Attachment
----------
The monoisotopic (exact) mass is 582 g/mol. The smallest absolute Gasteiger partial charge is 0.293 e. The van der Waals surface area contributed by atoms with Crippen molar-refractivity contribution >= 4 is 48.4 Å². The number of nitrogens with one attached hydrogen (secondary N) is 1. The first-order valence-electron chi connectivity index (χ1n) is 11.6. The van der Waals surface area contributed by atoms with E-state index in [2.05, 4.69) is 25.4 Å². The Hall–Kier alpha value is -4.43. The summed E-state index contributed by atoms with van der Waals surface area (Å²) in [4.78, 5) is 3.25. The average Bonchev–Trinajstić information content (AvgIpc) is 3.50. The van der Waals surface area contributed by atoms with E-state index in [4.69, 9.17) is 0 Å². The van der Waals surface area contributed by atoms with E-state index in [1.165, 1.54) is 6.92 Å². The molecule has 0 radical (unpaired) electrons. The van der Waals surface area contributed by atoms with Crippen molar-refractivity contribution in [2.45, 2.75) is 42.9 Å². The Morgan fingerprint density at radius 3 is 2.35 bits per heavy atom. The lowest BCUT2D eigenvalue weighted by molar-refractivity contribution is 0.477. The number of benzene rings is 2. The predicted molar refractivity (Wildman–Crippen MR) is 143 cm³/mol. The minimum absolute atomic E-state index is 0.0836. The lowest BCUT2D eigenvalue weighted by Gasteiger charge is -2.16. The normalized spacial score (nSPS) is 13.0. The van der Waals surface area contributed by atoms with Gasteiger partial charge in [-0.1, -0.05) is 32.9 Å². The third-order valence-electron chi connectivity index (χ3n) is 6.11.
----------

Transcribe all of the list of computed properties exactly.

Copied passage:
The monoisotopic (exact) mass is 582 g/mol. The smallest absolute Gasteiger partial charge is 0.293 e. The van der Waals surface area contributed by atoms with Crippen molar-refractivity contribution >= 4 is 48.4 Å². The number of nitrogens with one attached hydrogen (secondary N) is 1. The first-order valence-electron chi connectivity index (χ1n) is 11.6. The van der Waals surface area contributed by atoms with E-state index in [2.05, 4.69) is 25.4 Å². The Hall–Kier alpha value is -4.43. The summed E-state index contributed by atoms with van der Waals surface area (Å²) in [4.78, 5) is 3.25. The average Bonchev–Trinajstić information content (AvgIpc) is 3.50. The van der Waals surface area contributed by atoms with E-state index in [4.69, 9.17) is 0 Å². The van der Waals surface area contributed by atoms with E-state index in [1.165, 1.54) is 6.92 Å². The molecule has 0 radical (unpaired) electrons. The van der Waals surface area contributed by atoms with Crippen molar-refractivity contribution in [2.45, 2.75) is 42.9 Å². The Morgan fingerprint density at radius 3 is 2.35 bits per heavy atom. The lowest BCUT2D eigenvalue weighted by molar-refractivity contribution is 0.477. The number of benzene rings is 2. The predicted molar refractivity (Wildman–Crippen MR) is 143 cm³/mol. The minimum absolute atomic E-state index is 0.0836. The lowest BCUT2D eigenvalue weighted by Gasteiger charge is -2.16. The normalized spacial score (nSPS) is 13.0. The van der Waals surface area contributed by atoms with Gasteiger partial charge in [-0.1, -0.05) is 32.9 Å². The third-order valence-electron chi connectivity index (χ3n) is 6.11.